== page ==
4. by   SNgirl21
    Thanks! I will try to take that advice, (or at least work on it). Also, thanks for the patho/pharm tips, as it just so happens I am currently studying for both a patho exam and pharm exam and both are on Tuesday.
  5. by   Wiggly Litchi
    If you're studying 4-6 hours a night and running out of time for assignments, it might be worth taking a look at how you are studying as your method may not be 100% effective.
    For me, I learn best if I make test questions out of the material. Once I've made my own question bank, it's easy to spend maybe 30mins going through it a couple of times a day, just to make sure I get the information down. Recorded lectures are also handy if you enjoy auditory learning.
    The longer you stress yourself out, the less effective your study time is going to be, so try to associate your study time with a reward system. This'll make things a bit more fun and your brain may be a bit more receptive if it's really enjoying what you're doing.

    I agree with everything Verene says - especially about how to study for patho and pharm. My school made us all take patho before we entered into our nursing program so by the time I take pharm, I'll just have to refresh my patho for each system instead of learning it from scratch and I think this'll make things a bit easier.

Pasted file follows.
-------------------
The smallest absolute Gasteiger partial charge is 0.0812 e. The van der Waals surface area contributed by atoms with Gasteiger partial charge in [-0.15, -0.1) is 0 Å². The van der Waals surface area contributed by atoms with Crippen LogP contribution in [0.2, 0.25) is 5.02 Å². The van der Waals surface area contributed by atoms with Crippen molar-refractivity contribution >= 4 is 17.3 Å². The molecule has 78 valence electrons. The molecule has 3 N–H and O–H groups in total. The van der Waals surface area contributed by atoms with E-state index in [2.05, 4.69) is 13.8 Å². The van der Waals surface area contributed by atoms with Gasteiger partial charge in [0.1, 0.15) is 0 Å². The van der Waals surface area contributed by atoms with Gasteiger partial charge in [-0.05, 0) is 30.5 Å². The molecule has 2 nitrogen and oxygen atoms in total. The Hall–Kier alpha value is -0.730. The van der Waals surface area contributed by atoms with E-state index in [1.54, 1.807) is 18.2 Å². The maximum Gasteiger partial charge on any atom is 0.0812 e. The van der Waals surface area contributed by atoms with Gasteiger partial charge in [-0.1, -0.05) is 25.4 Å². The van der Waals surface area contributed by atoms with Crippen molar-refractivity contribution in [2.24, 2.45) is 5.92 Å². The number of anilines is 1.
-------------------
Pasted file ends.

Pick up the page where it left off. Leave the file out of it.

Breaks are huge, too, as Verene mentioned. I find that anywhere between 5-20 mins are enough to give my brain a little rest, and then I'll either go back to the same subject, or switch it up entirely. I find that I need more breaks when reading & taking notes though as I get super drowsy even if I love the material haha

    I wish you the best of luck!!
  6. by   tonyl1234
    Also, don't overlook the importance of taking a night off and going out for drinks.

    The way you word your post, it seems like your entire existence is class and studying. That's not healthy, and not surprising that you're starting to struggle with study time. The more of a chore studying is, the less effectively you're going to study. This is not something that most people just want to do for fun.

    Calm down. The thing about science is you're never going to learn 100% of it. It's just not possible. A big help is understand the WHY of what you're learning. Once you know that, you can reapply that to tons of similar situations. Basically, it's like realizing that when you have 2 different bacteria that cause gastroenteritis, they're going to have common treatments that are intended to treat the gastroenteritis. Now you just turned 10 things on the list of how to treat that infection into just knowing 1 symptom of the infection.
  7. by   SNgirl21
    Thanks. As I am reading this, I currently have a long night of patho & pharm ahead studying for tomorrow's exams. Still like 70 slides to review because I ran out of time working on other subjects. I definitely need to change something as soon as I get this over with. Thanks for the tips.